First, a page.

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Topic: February 2011
Date: Tuesday - February 15, 2010
Topic: The Race to the South Pole: Ten Lessons for Project Managers
Speaker: Rick Brenner


The Race to the South Pole: Ten Lessons for Project Managers

On 14 December 1911, four men led by Roald Amundsen reached the South Pole. Thirty-five days later, Robert F. Scott and four others followed. Amundsen had won the race to the pole. Amundsen's party returned to base on 26 January 1912. Scott's party perished. As historical drama, why this happened is interest-ing enough. But to project managers, the story is fascinating.

We'll use the history of this event to explore ten important lessons about manag-ing complex projects. From this story we can learn ten lessons in project man-agement, including lessons about leadership, planning, scope creep, risk man-agement, improvisation, discipline, organizational politics, team dynamics, tech-nology management, and simplicity.

Each of these principles is illustrated with a story from the Race to the South Pole, comparing the approaches used by the two teams. The result is a lively, in-teresting program that deals with these ten topics in a memorable way.

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About the Speaker

Rick Brenner

Rick Brenner is principal of Chaco Canyon Consulting. He works with people in dynamic problem-solving organizations that are making products so novel or complex that they need state-of-the-art teamwork and stronger relationships among their people. In his 25 years as a software developer, project manager, software development manager, entrepreneur, consultant and coach, he has de-veloped valuable insights into the interactions between people in complex dy-namic environments, and between people and the media in which they work.

As a coach, he works with managers at all levels, emphasizing development of in-terpersonal skills, especially in fluid, high-stress contexts, such as organizations that are moving from a strict operational orientation to one in which ongoing op-erations must compete for resources with special enterprise-scale projects. Such a mixed environment creates organizational stresses that leaders must under-stand, not only because of the change-related issues that arise, but also because of the challenges to managers that they create, even when equilibrium is at-tained.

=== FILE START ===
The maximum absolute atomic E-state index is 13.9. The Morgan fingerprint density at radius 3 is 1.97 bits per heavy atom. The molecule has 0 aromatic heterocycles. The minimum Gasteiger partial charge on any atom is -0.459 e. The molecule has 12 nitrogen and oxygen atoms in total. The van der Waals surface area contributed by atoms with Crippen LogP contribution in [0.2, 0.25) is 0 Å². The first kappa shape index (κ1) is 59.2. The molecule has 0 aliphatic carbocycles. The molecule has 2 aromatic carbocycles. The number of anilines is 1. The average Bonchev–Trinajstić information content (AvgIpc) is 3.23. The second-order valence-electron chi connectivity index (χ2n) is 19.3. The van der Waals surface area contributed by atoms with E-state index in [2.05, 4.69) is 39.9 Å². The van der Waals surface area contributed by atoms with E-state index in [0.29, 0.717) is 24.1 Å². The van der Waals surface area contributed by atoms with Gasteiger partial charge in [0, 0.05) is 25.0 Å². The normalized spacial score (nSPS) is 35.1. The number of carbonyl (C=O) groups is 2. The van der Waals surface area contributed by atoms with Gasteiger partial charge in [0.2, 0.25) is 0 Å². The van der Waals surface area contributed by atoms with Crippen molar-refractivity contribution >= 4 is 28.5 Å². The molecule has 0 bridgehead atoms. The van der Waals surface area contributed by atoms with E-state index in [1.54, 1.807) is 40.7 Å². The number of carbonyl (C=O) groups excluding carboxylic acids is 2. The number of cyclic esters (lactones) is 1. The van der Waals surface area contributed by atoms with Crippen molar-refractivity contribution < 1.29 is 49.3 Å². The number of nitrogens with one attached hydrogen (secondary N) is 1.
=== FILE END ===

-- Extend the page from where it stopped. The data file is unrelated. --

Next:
Over a period of seven years, he attended or assisted in numerous workshops under Jerry Weinberg, Dani Weinberg and Jean McLendon. It was during this pe-riod that he acquired his skills in designing and facilitating experiential education. He was a founding member of the AYE Conference.

Mr. Brenner has held positions at Symbolics, Inc., and at Draper Laboratory, both of Cambridge, Massachusetts. At Symbolics, he was responsible for development of products based on Macsyma, a computer algebra system. At Draper, he was a principal investigator in a DARPA program, the Evolutionary Design of Complex Software, where he conducted research into advanced concepts for software de-velopment environments based on dynamic object-oriented programming lan-guages. Since 1993, he has taught Spreadsheet Models for Managers, a course he devised, at the Harvard University Extension School.

He serves as the facilitator and group administrator for a discussion group he created at Office Politics, Workplace Politics and Organizational Politics. Discussions there are energetic and enlightening. The group now has over 400 members.

Mr. Brenner holds a Masters Degree in Electrical Engineering from MIT. He is a member of the National Speakers Association (NSA), the Boston Software Proc-ess Improvement Network, and the Agile Bazaar Chapter of the Association for Computing Machinery. He has served in various leadership roles ranging from board member to vice president to chair (president) in local chapters of these so-cieties. He was selected Chapter Member of the Year for NSA New England in 2001 and 2007.

His current interests focus on improving personal and organizational effectiveness in abnormal situations, such as dramatic change, enterprise emergencies, and high-pressure project environments. He has written a number of essays on these subjects, available at his Web site, , and writes and publishes a weekly email newsletter, Point Lookout, which now has just un-der 3,000 subscribers.


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